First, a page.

NEWS
December 24, 2012
HARRISBURG - Three state police lieutenants - including the former head of the elite detail that guards the Pennsylvania governor - were investigated by the FBI and the state police for their involvement with prostitutes during successive personal vacations to Southeast Asia. Records in a case pending in federal court in Pennsylvania say the lieutenants all admitted hiring the prostitutes on trips between 2002 and 2008. An Associated Press review of the internal state police records shows the supervisors evaded significant punishment, and a Right-to-Know Law request found no evidence they were discharged or demoted, the state police said Wednesday.
NEWS
December 9, 2012 | By Reem Khalifa, Associated Press
MANAMA, Bahrain - American envoys challenged assertions Saturday that Washington seeks to diminish its role in Middle East affairs, insisting that U.S. political ties and energy needs bind the country closely to a region full of "threat and promise. " The defensive tone by U.S. officials, in response to questions raised at an international security summit in Bahrain, reflects growing speculation about a possible U.S. policy realignment toward Asia at the expense of Mideast initiatives.
NEWS
November 30, 2012 | By Jonathan Lai, Inquirer Staff Writer
Rutgers University severed its ties to the sports apparel giant Adidas Group on Monday, responding to student concerns about the company's obligation to workers at a former Indonesian manufacturing plant. The company is no longer licensed to use the Rutgers name or logos, university spokesman E.J. Miranda said. After the campus bookstores' stock of Adidas gear is sold, it will not be reordered. Rutgers president Robert L. Barchi announced the decision in a letter to Rutgers United Students Against Sweatshops, which began an anti-Adidas campaign in August.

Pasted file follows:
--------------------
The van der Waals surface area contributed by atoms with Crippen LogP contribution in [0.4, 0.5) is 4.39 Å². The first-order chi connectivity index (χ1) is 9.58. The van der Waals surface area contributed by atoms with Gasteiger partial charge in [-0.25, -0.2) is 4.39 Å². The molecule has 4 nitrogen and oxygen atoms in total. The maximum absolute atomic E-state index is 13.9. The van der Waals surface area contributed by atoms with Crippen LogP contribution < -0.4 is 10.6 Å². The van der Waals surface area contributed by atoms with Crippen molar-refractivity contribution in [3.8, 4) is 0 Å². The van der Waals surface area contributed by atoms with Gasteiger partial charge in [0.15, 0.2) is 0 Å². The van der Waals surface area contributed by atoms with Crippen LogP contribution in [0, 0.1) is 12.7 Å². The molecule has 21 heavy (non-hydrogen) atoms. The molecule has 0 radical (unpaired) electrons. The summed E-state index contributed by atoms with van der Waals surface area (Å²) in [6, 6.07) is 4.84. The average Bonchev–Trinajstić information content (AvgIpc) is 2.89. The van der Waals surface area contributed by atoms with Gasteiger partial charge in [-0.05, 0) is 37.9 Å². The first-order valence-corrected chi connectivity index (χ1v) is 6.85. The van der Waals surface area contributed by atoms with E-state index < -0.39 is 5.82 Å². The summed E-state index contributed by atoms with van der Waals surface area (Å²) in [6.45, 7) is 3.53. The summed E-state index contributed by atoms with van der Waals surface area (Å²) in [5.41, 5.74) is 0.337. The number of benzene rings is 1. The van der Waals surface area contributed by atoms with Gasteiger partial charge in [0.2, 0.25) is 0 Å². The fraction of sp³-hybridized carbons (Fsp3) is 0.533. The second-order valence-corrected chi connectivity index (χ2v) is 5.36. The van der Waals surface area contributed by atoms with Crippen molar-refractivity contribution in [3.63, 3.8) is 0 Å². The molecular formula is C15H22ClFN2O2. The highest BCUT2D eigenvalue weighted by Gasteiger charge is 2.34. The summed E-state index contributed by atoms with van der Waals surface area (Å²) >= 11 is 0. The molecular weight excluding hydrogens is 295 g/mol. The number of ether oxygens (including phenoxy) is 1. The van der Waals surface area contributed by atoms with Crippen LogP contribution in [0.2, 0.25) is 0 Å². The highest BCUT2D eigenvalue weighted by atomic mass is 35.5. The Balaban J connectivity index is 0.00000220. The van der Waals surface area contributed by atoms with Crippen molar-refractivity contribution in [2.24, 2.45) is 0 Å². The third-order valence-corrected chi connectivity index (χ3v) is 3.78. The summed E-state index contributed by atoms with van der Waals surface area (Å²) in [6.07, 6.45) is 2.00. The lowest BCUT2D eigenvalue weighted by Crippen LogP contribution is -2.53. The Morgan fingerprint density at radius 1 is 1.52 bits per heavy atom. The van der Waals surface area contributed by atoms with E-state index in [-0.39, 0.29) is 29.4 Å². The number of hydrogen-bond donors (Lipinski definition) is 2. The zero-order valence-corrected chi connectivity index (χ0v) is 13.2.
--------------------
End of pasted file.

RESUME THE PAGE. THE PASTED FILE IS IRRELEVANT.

NEWS
November 25, 2012 | By Denis D. Gray, Associated Press
KOH KONG, Cambodia - A Thai force dubbed the "Rambo Army" couldn't stop the gangs, armed with battlefield weaponry, as they scoured the forests. Neither could a brave activist, gunned down when he came to investigate. Nor, apparently, can governments across Southeast Asia. The root of the conflicts and bloodshed? Rosewood. The richly hued, brownish hardwood is being illegally ripped from Southeast Asian forests, then smuggled by sea and air to be turned into Chinese furniture that can sell for hundreds of thousands of dollars.
NEWS
November 21, 2012 | By Jim Kuhnhenn and Julie Pace, Associated Press
PHNOM PENH, Cambodia - For all the attention wrenched elsewhere in recent days - on violence in the Middle East, the fiscal cliff back home - President Obama's speedy trip to Southeast Asia achieved a major goal: It was clearly seen in the region as a validation of Asia's strategic importance as the United States refocuses its foreign policy to counter China's clout. It wasn't easy. Even in a Buddhist monastery in Thailand, Obama could not escape the budget woes waiting for him back home.
NEWS
November 9, 2012 | By Jim Kuhnhenn, Associated Press
WASHINGTON - Less than two weeks after his reelection, President Obama will become the first U.S. president to visit the once pariah nation of Myanmar, drawing attention to the country's shift to democracy and highlighting what his administration regards as a marquee foreign policy achievement. Obama will also travel to Cambodia, a first for a U.S. president as well, and to Thailand during the Nov. 17-20 trip. In Cambodia, the president will attend the East Asia summit in Phnom Penh and meet with leaders of the Association of Southeast Asian Nations.